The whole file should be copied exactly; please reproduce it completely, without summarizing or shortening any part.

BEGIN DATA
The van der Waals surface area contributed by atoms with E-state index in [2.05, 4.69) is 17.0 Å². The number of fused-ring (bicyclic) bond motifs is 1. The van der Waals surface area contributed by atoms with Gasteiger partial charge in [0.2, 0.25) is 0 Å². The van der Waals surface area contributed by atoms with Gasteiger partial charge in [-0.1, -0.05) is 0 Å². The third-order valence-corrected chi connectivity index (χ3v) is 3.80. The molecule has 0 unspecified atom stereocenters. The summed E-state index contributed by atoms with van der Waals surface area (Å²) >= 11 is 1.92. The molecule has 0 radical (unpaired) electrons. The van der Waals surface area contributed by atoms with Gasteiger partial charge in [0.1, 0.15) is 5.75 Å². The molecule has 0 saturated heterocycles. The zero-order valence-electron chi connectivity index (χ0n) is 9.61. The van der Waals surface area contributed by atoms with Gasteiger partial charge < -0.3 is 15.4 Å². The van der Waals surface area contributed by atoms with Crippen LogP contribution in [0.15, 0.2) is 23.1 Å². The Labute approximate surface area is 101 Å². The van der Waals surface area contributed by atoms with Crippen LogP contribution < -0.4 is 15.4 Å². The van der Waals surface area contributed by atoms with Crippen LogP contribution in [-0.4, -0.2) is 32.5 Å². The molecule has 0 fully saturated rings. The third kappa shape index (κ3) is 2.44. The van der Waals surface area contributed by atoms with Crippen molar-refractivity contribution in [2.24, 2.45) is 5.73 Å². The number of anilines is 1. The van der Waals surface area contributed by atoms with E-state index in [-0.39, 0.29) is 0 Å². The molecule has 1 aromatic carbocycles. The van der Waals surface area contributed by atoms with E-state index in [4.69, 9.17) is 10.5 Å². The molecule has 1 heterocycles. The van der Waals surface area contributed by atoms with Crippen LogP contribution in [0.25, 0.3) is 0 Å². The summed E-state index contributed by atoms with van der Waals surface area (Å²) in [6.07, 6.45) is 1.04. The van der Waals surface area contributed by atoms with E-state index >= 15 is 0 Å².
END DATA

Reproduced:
The van der Waals surface area contributed by atoms with E-state index in [2.05, 4.69) is 17.0 Å². The number of fused-ring (bicyclic) bond motifs is 1. The van der Waals surface area contributed by atoms with Gasteiger partial charge in [0.2, 0.25) is 0 Å². The van der Waals surface area contributed by atoms with Gasteiger partial charge in [-0.1, -0.05) is 0 Å². The third-order valence-corrected chi connectivity index (χ3v) is 3.80. The molecule has 0 unspecified atom stereocenters. The summed E-state index contributed by atoms with van der Waals surface area (Å²) >= 11 is 1.92. The molecule has 0 radical (unpaired) electrons. The van der Waals surface area contributed by atoms with Gasteiger partial charge in [0.1, 0.15) is 5.75 Å². The molecule has 0 saturated heterocycles. The zero-order valence-electron chi connectivity index (χ0n) is 9.61. The van der Waals surface area contributed by atoms with Gasteiger partial charge < -0.3 is 15.4 Å². The van der Waals surface area contributed by atoms with Crippen LogP contribution in [0.15, 0.2) is 23.1 Å². The Labute approximate surface area is 101 Å². The van der Waals surface area contributed by atoms with Crippen LogP contribution < -0.4 is 15.4 Å². The van der Waals surface area contributed by atoms with Crippen LogP contribution in [-0.4, -0.2) is 32.5 Å². The molecule has 0 fully saturated rings. The third kappa shape index (κ3) is 2.44. The van der Waals surface area contributed by atoms with Crippen molar-refractivity contribution in [2.24, 2.45) is 5.73 Å². The number of anilines is 1. The van der Waals surface area contributed by atoms with E-state index in [-0.39, 0.29) is 0 Å². The molecule has 1 aromatic carbocycles. The van der Waals surface area contributed by atoms with E-state index in [4.69, 9.17) is 10.5 Å². The molecule has 1 heterocycles. The van der Waals surface area contributed by atoms with Crippen LogP contribution in [0.25, 0.3) is 0 Å². The summed E-state index contributed by atoms with van der Waals surface area (Å²) in [6.07, 6.45) is 1.04. The van der Waals surface area contributed by atoms with E-state index >= 15 is 0 Å².